Whether he still plans to start smoking again when he hits 80
"Yes. Does anyone have a cigarette? So few places you can smoke now! I'm turning 80 in a couple of days and I smoked for 50 years or so, I gave up 10 or 15 years ago. But I really liked smoking. I think about it a lot. I'm thinking about it right now actually."
How important being Canadian
"Canadians are very involved in their country. We grow up on the edge of America and we watch America the way that women watch men: very, very carefully. So when there is this continual cultural challenge right on the edge of your lives, of course it develops a sense of solidarity. So, yes, it is a very important element in my life."
Being big in Norway
"I've been trying to figure that out. I lived with a Norwegian woman for a long time and in Oslo for a while. My family came from Poland in 1860 so maybe that explains it."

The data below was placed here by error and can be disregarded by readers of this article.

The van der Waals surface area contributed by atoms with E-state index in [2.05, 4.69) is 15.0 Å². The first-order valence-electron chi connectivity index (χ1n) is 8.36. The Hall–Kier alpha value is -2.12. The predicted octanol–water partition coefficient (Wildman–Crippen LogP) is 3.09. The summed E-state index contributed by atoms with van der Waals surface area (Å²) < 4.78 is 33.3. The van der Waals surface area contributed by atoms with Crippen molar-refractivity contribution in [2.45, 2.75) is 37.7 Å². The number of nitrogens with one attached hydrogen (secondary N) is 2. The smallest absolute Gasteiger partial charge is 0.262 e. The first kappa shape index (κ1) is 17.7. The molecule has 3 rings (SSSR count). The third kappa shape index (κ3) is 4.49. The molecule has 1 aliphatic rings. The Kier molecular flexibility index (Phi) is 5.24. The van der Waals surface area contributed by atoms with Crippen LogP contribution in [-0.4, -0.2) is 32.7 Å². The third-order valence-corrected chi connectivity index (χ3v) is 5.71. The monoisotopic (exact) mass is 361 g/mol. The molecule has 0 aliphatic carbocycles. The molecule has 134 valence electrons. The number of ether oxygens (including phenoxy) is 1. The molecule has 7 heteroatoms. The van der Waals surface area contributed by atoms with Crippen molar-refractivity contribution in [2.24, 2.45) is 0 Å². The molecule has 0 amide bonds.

On how his Jewish roots affect his life
"I grew up in a very observant family so it's not something I ever felt any distance from. It's not something I have to publicize or display. It is essential to my own survival: those values that my family gave me, which are Torah values, are the ones that inform my life. I never stray very far from those influences."
Not celebrating birthdays
"One of the charitable realities of my family life is that we don't celebrate birthdays, holidays or anniversaries. So everybody is left off the hook! If you forget somebody's birthday or anniversary there are no penalties. So I think [my 80th] will go by just like any other day - I may have a smoke."
Finding the upside, on record at least
"I'm a closet optimist."
The followup to Popular Problems
"We're working on a new record, we've got half of it finished. hopefully we can play it in [the site of the new Canadian embassy] in Trafalgher Square.... The next record we're going to call Unpopular Solutions."
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More about: Leonard Cohen